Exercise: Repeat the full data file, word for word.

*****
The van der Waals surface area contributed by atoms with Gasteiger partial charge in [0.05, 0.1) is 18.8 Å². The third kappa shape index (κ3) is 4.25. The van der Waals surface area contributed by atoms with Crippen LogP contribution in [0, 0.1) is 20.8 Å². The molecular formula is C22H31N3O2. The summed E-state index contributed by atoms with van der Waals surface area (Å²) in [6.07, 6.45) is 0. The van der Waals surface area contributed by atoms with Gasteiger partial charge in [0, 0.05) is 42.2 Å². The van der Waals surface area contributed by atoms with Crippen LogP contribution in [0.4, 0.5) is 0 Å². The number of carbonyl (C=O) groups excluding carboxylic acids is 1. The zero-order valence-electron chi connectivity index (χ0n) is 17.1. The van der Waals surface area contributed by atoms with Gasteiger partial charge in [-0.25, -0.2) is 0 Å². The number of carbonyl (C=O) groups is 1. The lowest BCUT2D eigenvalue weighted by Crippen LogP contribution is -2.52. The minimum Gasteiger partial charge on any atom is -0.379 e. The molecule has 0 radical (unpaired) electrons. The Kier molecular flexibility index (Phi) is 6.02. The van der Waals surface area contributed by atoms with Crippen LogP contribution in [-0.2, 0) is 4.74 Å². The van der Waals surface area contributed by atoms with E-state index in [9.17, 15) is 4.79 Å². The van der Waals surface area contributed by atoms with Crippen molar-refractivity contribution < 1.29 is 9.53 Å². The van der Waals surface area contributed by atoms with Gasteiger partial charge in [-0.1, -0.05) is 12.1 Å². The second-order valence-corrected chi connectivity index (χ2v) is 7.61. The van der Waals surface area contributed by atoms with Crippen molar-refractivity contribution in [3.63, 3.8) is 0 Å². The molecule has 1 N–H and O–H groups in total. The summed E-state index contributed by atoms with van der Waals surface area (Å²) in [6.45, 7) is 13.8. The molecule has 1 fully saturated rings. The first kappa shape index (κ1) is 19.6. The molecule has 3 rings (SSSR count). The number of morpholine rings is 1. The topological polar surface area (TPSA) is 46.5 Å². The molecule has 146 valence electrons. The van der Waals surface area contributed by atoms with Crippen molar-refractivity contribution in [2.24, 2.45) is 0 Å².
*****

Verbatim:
The van der Waals surface area contributed by atoms with Gasteiger partial charge in [0.05, 0.1) is 18.8 Å². The third kappa shape index (κ3) is 4.25. The van der Waals surface area contributed by atoms with Crippen LogP contribution in [0, 0.1) is 20.8 Å². The molecular formula is C22H31N3O2. The summed E-state index contributed by atoms with van der Waals surface area (Å²) in [6.07, 6.45) is 0. The van der Waals surface area contributed by atoms with Gasteiger partial charge in [0, 0.05) is 42.2 Å². The van der Waals surface area contributed by atoms with Crippen LogP contribution in [0.4, 0.5) is 0 Å². The number of carbonyl (C=O) groups excluding carboxylic acids is 1. The zero-order valence-electron chi connectivity index (χ0n) is 17.1. The van der Waals surface area contributed by atoms with Gasteiger partial charge in [-0.25, -0.2) is 0 Å². The number of carbonyl (C=O) groups is 1. The lowest BCUT2D eigenvalue weighted by Crippen LogP contribution is -2.52. The minimum Gasteiger partial charge on any atom is -0.379 e. The molecule has 0 radical (unpaired) electrons. The Kier molecular flexibility index (Phi) is 6.02. The van der Waals surface area contributed by atoms with Crippen LogP contribution in [-0.2, 0) is 4.74 Å². The van der Waals surface area contributed by atoms with E-state index in [9.17, 15) is 4.79 Å². The van der Waals surface area contributed by atoms with Crippen molar-refractivity contribution < 1.29 is 9.53 Å². The van der Waals surface area contributed by atoms with Gasteiger partial charge in [-0.1, -0.05) is 12.1 Å². The second-order valence-corrected chi connectivity index (χ2v) is 7.61. The van der Waals surface area contributed by atoms with Crippen molar-refractivity contribution in [3.63, 3.8) is 0 Å². The molecule has 1 N–H and O–H groups in total. The summed E-state index contributed by atoms with van der Waals surface area (Å²) in [6.45, 7) is 13.8. The molecule has 1 fully saturated rings. The first kappa shape index (κ1) is 19.6. The molecule has 3 rings (SSSR count). The number of morpholine rings is 1. The topological polar surface area (TPSA) is 46.5 Å². The molecule has 146 valence electrons. The van der Waals surface area contributed by atoms with Crippen molar-refractivity contribution in [2.24, 2.45) is 0 Å².